I commend the President and the Democrats for standing up to those no good, hostage takers. President Obama must continue to stand strong. No surrender on entitlements!

Wednesday, October 2, 2013

Government Shutdown: I Stand With Obama

"I know it's strange that one party would make keeping people uninsured the centerpiece of their agenda, but that apparently is what it is." President Barack Obama

Yesterday, President Obama gave a speech in the Rose Garden regarding the government shutdown. As you know, I stand with Obama on this issue. I have his back. I commend him for standing up to the Tea Party. Here are a few excerpts from his speech.
Good morning, everybody. At midnight last night, for the first time in 17 years Republicans in Congress chose to shut down the federal government. Let me be more specific. One faction of one party in one house of Congress in one branch of government shut down major parts of the government all because they didn't like one law.

This Republican shut down did not have to happen, but I want every American to understand why it did happen. Republicans in the House of Representatives refused to fund the government unless we defunded or dismantled the Affordable Care Act.

They've shut down the government over an ideological crusade to deny affordable health insurance to millions of Americans. In other words, they demanded ransom just for doing their job...

But we do know a couple of things. We know that the last time Republicans shut down the government in 1996, it hurt our economy. And unlike 1996, our economy's still recovering from the worst recession in generations...

As I've said repeatedly, I am prepared with Democrats and Republicans to do the things we need to do: to grow the economy and create jobs and get our fiscal house in order over the long run, although I should add this shutdown isn't about deficits or spending or budgets. After all, our deficits are falling at the fastest pace in 50 years. We've cut them in half since I took office. In fact, many of the demands the Republicans are now making would actually raise our deficits.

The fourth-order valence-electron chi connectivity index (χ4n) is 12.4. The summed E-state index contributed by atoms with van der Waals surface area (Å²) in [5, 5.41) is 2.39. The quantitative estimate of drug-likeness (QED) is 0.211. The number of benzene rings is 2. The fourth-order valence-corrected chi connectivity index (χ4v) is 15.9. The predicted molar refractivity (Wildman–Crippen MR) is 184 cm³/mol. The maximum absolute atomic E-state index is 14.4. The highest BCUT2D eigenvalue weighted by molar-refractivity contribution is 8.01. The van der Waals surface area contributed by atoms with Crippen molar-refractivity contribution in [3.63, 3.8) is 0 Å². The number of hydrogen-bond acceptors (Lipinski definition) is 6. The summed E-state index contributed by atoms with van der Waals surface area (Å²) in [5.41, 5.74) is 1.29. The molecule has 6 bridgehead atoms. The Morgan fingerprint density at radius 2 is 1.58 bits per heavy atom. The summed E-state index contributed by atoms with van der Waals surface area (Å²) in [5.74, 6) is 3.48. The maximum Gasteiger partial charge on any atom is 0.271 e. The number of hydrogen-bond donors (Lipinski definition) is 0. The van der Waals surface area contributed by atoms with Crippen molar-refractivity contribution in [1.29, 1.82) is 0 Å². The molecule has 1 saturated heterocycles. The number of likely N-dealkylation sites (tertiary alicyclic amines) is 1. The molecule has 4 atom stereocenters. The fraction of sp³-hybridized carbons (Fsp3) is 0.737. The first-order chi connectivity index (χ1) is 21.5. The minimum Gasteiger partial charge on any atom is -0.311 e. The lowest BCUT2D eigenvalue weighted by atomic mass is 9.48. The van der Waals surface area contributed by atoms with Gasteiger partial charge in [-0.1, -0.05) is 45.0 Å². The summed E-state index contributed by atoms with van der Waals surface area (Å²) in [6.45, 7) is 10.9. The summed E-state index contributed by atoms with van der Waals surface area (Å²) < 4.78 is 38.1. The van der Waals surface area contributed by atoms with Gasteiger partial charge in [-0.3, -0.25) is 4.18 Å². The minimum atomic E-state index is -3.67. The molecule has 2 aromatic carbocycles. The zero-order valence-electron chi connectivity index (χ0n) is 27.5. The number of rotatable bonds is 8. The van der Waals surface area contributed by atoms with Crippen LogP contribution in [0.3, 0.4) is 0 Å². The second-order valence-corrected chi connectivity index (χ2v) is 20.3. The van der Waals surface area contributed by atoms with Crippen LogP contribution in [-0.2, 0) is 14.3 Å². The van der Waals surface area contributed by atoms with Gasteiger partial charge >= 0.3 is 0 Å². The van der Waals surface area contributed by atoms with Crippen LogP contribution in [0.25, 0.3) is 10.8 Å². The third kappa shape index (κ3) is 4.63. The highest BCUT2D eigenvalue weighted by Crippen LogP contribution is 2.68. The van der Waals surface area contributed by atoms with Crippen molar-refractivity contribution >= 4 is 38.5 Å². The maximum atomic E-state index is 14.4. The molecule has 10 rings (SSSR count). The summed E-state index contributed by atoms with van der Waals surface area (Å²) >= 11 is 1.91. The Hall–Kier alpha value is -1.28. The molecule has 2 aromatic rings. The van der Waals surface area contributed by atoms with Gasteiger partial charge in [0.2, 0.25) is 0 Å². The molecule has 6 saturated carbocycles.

No, this shutdown is not about deficits. It's not about budgets. This shutdown is about rolling back our efforts to provide health insurance to folks who don't have it. It's all about rolling back the Affordable Care Act.

This, more than anything else, seems to be what the Republican Party stands for these days. I know it's strange that one party would make keeping people uninsured the centerpiece of their agenda, but that apparently is what it is...

And today we begin to free millions of our fellow Americans from that fear. Already millions of young adults have been able to stay on their parents' plans until they turn 26. Millions of seniors already have gotten a discount on their prescription medicines. Already millions of families have actually received rebates from insurance companies that didn't spend enough on their health care. This law means more choice, more competition, lower costs for millions of Americans.

And this law doesn't just mean economic security for our families; it means we're finally addressing the biggest drivers of our long-term deficits. It means a stronger economy. Remember, most Republicans have made a whole bunch of predictions about this law that haven't come through. There are no death panels. Costs haven't skyrocketed; they're growing at the slowest rate in 50 years. The last three years since I signed the Affordable Care Act into law are the three slowest rates of health spending growth on record. And contrary to Republican claims, this law hasn't destroying our economy.
For the full transcript, read the Washington Post. If you have questions about the Affordable Care Act, call 1-800-318-2596 or visit